5. Transfer the sausages (and bacon) to a plate and cover with a lid or tinfoil to keep the meat warm. In the same greasy pan, add the sliced onion and extra butter and cook it gently over medium heat for 10 minutes until softened. (I often add diced bacon as well, if I only serve the stoemp with sausages.)
6. Then add the beer and turn the heat up. Let the beer reduce until you get a nice beer and onion sauce (you can add a little flour or sauce thickener if you like). Add the pan fried meat back to the pan and cover to keep warm.
7. Drain the cooked potatoes and garlic, add them back to the pan you cooked them in together with the pan fried cabbage and chopped parsley. Sprinkle with some pepper, salt and nutmeg. Also add the milk and the rest of the unsalted butter.
8. Mash the potatoes, parsley and cabbage up. Add extra butter or milk if necessary. Also check the seasoning and add extra pepper, nutmeg or salt to taste if necessary. Scoop the cabbage mash onto plates and top with the pan fried sausages (and bacon). Drizzle with the beer and onion sauce. Serve hot.
Stoemp, pronounced as “stoomp,” is a quintessentially Belgian dish that hails from Brussels.
Its roots trace back to the 19th century, and it embodies the heart of Belgian cuisine. This hearty side dish features floury mashed potatoes combined with other vegetables such as carrots and leeks.
The ingredients are either boiled or fried, mixed, and then puréed with the mashed potatoes.
For extra flavor, you can add fried onions, shallots, bacon, or various herbs.
Belgians often enjoy stoemp alongside sausages, but it pairs well with chicken, pork, lamb and even tasty pan fried meatballs.
Stoemp with fish!
Some more subtle versions can contain fish instead of meat and then we are talking about (salt) cod, fresh salmon, skate wing or (smoked) haddock, preferably sprinkled with a good handful of brown shrimp.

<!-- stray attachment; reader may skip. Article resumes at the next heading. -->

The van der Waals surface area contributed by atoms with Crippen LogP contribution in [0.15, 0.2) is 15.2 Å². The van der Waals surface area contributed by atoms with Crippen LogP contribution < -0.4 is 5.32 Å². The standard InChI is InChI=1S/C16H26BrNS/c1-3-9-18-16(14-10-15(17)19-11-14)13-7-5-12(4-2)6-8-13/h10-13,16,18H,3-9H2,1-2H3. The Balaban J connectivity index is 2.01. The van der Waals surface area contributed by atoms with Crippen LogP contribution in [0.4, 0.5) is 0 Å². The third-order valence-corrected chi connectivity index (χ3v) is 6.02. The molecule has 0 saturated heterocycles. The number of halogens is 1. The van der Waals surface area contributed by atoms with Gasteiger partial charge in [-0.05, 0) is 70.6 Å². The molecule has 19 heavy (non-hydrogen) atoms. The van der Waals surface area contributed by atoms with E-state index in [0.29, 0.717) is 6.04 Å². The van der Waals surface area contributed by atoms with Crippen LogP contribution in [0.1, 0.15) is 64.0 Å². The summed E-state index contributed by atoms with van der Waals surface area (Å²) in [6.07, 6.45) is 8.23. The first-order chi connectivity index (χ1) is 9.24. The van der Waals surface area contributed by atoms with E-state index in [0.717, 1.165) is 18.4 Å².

Leeks, cauliflower, broccoli or green peas are usually added to the potato mash in combination with fish.
Whenever we have this vegetable potato mash for dinner here at home, a jar of strong mustard (or piccalilly pickles) is never far away.
It is a great sauce for those pan fried sausages and creamy mash.
Where can I eat stoemp in Brussels?
Do you want to try this classic mash while you are visiting Brussels?
Then I recommend that you go to a restaurant that is located right on the Grand Place, and it goes by the name of “‘t Kelderke“. That is also the place where you could find another delightful classic Belgian dish: veau en tortue or veal head stew – unfortunately it is not on the menu anymore…
Another place in Brussels that serves this classic is a popular café slash restaurant called “Le Corbeau“, near the Rue Neuve shopping street.
If you want to eat it in a very old artist café, then “Het Goudblommeke in Papier” (“La Fleur en Papier Doré” in French).
Serve with beer or wine?
So what is the best drink to go with this classic vegetable mashed potatoes?
To complete your homemade stoemp dinner, savor it with a glass of fine Belgian beer!
I will have to disappoint wine lovers, because with this classic mash I wouldn’t chose wine.
Instead I would go for a good old cold crisp pilsner beer, or a tripel style Belgian beer.